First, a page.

The gamble has paid off. Quidel, a San Diego-based maker of diagnostic tests, developed a swab-based coronavirus test that produced results from an analyzer in 15 minutes. It sold 1.2 million of them for less than $20 apiece to the federal government for use at nursing homes. A grant from the National Institutes of Health is enabling Quidel to expand its production by about 140 million tests a year, company officials said.

With the pandemic still raging as fall approaches, the government’s efforts to support development and deployment of a variety of testing methods are a rare if belated bright spot amid widespread failures to contain the virus.

In the latest round of government backing, the N.I.H. said on Wednesday that it was providing nine more companies with $123.3 million from a $2.5 billion pot of money allocated last spring by the stimulus bill to support testing. That will bring the total amount disbursed so far by the N.I.H. to $372 million across 16 companies.

The goal is to support production of a broad spectrum of tests, making them more widely available and perhaps ultimately as easy to use as a home pregnancy test. Tests must show that they meet the Food and Drug Administration’s standards for safety and accuracy before they can be sold.

“It’s going to be a wonderful competition,” Dr. Francis S. Collins, the N.I.H. director, said in an interview on Tuesday evening.

Yet even as the government helps rush new tests to market, the administration continues to issue conflicting — and sometimes flatly contradictory — messages about how many and what types of tests are needed, when they should be administered and to whom.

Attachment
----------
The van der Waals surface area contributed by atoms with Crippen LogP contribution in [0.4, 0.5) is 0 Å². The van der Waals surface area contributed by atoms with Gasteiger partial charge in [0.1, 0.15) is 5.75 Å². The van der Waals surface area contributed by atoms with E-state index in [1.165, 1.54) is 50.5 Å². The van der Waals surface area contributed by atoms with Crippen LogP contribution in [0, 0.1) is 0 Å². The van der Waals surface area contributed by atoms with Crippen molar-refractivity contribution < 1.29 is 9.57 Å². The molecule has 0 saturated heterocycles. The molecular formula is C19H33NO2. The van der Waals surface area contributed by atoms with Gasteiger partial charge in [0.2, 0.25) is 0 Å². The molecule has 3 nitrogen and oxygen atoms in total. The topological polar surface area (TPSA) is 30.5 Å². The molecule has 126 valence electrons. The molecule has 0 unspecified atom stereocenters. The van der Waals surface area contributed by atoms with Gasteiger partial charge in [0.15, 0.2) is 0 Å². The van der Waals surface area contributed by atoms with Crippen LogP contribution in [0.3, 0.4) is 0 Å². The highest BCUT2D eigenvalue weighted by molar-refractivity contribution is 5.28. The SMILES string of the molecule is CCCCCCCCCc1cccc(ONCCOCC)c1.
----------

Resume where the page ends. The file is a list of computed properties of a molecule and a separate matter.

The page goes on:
President Trump has long derided testing, complaining that it drives up the number of confirmed cases. The lack of a clear national strategy has confused the public, deeply frustrated public health officials and befuddled pharmaceutical executives.

But as testing options have multiplied, easing some of the shortages and laboratory bottlenecks that hampered the early response to the pandemic, universities, employers, state and local governments and other institutions have been increasingly filling in some of the vacuum left by the administration with their own testing plans.

A growing number of businesses — ranging from Soupergirl, a small company in Washington, D.C., with 30 employees that makes vegan soups, to Amazon, the world’s biggest retailer — are testing their workers.

The National Basketball Association allowed Yale University scientists access to its players for its research identifying the coronavirus in saliva samples. The Food and Drug Administration last month granted emergency use authorization for Yale’s testing method, which aimed to keep the cost to less than $10 per test. Anne Wyllie, an associate research scientist working on the project, said more than 200 laboratories had contacted Yale about it.

Among those interested is Indiana University, which is putting in place a testing program for its 120,000 students, faculty and staff. Arriving students were greeted last month with rapid-result, nasal swab tests before they could move into their dorms. Those who tested positive were either sent home or housed in an isolation dorm.

Students living off campus submitted their own saliva samples, which were then shipped to laboratories. The university is continuing to test on a targeted basis, aiming for broader screening soon, using its own laboratories. The cost is $10 million and counting.

“We figured this out ourselves,” said Dr. Aaron E. Carroll, an associate dean at the university’s medical school, who helped devise the program. Federal guidelines were of little use, he said.